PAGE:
I can’t help wondering just what  Ex Fairfax staff will do with themselves  once they have collected that final pay cheque, after-all in a  shrinking sector they can’t all expect to find new gigs as journalists, some may try the old standby of writing books (that however may result only in failure) others may try to turn their dalliances with the internet into a money spinner but its hard to see how they can make a quid out of that especially if their previous experience on the net was to harass and stalk humble bloggers who happened to disagree with them about politics and anonymity on the net.

Oh well perhaps they need to get some ruby slippers and hope that when the click them together and say “there is no place like home”  and be thankful that they can draw upon their potential inheritance while they dream their Marxist dreams and sip  a Chai latte while avoiding being caught in the rain (because it plays havoc with their hair)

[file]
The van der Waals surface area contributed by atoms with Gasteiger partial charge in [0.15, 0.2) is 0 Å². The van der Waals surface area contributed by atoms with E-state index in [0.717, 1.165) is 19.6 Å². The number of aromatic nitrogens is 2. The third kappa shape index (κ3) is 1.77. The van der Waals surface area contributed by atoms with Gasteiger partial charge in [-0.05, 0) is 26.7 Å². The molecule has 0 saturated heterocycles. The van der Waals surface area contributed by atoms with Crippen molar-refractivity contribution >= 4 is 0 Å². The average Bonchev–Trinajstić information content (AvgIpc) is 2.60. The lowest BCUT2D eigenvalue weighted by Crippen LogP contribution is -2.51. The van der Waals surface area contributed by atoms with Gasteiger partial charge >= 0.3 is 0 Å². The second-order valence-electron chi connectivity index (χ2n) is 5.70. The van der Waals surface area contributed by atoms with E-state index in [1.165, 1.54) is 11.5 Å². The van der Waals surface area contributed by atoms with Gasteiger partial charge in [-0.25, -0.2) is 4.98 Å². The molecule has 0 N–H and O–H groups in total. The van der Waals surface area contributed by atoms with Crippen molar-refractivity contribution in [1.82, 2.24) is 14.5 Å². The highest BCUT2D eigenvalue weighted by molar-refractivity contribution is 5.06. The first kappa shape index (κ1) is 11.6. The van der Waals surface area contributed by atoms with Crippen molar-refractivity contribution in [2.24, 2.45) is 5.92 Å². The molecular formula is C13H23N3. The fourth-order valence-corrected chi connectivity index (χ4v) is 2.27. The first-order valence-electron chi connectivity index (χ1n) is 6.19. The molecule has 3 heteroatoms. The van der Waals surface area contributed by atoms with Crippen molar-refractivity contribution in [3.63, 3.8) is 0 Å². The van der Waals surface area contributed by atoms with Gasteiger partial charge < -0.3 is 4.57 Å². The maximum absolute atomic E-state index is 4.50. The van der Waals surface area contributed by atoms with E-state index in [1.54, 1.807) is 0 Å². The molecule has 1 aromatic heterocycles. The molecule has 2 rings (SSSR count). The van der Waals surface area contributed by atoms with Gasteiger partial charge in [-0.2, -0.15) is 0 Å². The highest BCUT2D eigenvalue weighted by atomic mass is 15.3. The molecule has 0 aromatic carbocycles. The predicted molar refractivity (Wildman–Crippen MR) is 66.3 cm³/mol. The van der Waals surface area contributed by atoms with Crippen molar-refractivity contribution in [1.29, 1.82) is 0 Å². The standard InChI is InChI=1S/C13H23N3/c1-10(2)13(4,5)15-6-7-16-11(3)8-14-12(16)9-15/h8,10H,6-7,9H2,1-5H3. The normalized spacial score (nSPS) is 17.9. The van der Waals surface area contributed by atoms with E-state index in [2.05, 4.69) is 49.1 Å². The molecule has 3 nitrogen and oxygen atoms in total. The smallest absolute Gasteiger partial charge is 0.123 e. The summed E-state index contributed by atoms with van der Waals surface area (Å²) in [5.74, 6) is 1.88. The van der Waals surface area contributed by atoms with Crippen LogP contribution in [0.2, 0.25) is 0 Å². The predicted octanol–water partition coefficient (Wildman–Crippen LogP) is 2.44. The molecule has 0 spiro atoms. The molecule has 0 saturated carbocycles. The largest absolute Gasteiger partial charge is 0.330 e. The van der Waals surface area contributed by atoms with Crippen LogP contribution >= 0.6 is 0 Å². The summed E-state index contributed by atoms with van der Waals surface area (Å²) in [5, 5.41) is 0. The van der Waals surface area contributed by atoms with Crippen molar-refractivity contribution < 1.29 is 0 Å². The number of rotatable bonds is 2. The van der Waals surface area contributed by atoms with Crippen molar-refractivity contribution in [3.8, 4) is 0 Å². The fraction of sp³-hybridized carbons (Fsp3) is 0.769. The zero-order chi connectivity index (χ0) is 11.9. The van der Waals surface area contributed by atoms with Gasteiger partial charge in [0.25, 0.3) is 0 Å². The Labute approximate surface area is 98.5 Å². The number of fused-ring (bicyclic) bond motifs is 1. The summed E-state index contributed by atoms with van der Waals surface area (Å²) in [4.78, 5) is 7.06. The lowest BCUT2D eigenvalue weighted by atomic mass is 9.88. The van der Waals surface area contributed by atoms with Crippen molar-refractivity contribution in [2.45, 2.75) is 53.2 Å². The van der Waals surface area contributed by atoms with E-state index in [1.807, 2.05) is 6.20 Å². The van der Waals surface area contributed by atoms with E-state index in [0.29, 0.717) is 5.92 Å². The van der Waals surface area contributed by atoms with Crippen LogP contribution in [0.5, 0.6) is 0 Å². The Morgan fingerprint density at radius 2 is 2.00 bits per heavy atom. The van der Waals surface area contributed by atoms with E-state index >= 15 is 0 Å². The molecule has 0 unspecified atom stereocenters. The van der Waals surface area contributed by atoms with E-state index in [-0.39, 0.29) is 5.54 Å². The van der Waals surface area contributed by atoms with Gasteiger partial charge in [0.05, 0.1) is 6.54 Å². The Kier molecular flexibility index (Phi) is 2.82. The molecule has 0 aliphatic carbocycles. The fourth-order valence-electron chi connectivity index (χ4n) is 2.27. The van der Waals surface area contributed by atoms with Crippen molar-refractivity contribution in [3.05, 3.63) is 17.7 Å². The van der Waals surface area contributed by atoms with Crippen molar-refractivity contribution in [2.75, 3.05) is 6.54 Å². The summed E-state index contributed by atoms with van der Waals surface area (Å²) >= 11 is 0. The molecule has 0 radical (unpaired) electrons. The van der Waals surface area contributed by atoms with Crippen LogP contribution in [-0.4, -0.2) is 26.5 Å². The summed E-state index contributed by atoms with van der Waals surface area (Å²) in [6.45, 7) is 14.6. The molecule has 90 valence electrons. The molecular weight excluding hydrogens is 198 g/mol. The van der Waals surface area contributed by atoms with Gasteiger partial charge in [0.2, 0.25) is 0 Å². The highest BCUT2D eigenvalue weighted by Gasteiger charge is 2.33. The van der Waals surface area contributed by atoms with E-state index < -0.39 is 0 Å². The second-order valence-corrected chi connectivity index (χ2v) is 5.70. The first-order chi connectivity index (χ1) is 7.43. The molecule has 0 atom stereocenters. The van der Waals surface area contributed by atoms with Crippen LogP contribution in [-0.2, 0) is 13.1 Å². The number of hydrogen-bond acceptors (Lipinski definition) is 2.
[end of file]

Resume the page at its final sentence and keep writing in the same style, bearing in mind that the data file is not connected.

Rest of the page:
Cheers Comrades

Tallarook, Gillard, Rudd, Greece, Spain, Fukushima, Jo Chandler, and the sizzle of snags on a barbie

Things are crook in Tallarook as the whole world seems to be in a worrying spin of decline and crisis.Close to home it looks like Ray’s hopes of a love resurrection for Labor may be on very rocky ground indeed with polling now showing that his blessed Kevin Rudd would not hold his seat at the next election:

Click for the awful truth about Labor’s prospects

But there’s more as the expected crisis in the euro zone is coming to a pustular head as panic stricken Greeks and Spaniards attempt to protect their savings by withdrawing their money from the banks which is precipitating the gamblers on the stock market to likewise run screaming from the markets: